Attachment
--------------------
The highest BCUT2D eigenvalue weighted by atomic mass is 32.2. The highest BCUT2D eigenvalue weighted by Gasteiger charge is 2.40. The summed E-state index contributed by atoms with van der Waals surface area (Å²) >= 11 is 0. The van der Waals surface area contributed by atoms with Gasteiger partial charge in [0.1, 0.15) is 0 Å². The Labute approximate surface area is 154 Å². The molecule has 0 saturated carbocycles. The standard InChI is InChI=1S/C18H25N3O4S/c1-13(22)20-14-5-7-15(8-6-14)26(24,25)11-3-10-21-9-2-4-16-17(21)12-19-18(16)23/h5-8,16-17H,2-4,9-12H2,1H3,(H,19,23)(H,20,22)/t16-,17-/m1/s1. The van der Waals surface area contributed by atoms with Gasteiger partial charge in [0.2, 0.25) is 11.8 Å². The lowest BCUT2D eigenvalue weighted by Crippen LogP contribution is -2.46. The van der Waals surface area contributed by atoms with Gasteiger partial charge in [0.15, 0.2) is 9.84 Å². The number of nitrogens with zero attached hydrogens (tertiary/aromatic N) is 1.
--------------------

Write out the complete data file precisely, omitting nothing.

The highest BCUT2D eigenvalue weighted by atomic mass is 32.2. The highest BCUT2D eigenvalue weighted by Gasteiger charge is 2.40. The summed E-state index contributed by atoms with van der Waals surface area (Å²) >= 11 is 0. The van der Waals surface area contributed by atoms with Gasteiger partial charge in [0.1, 0.15) is 0 Å². The Labute approximate surface area is 154 Å². The molecule has 0 saturated carbocycles. The standard InChI is InChI=1S/C18H25N3O4S/c1-13(22)20-14-5-7-15(8-6-14)26(24,25)11-3-10-21-9-2-4-16-17(21)12-19-18(16)23/h5-8,16-17H,2-4,9-12H2,1H3,(H,19,23)(H,20,22)/t16-,17-/m1/s1. The van der Waals surface area contributed by atoms with Gasteiger partial charge in [0.2, 0.25) is 11.8 Å². The lowest BCUT2D eigenvalue weighted by Crippen LogP contribution is -2.46. The van der Waals surface area contributed by atoms with Gasteiger partial charge in [0.15, 0.2) is 9.84 Å². The number of nitrogens with zero attached hydrogens (tertiary/aromatic N) is 1.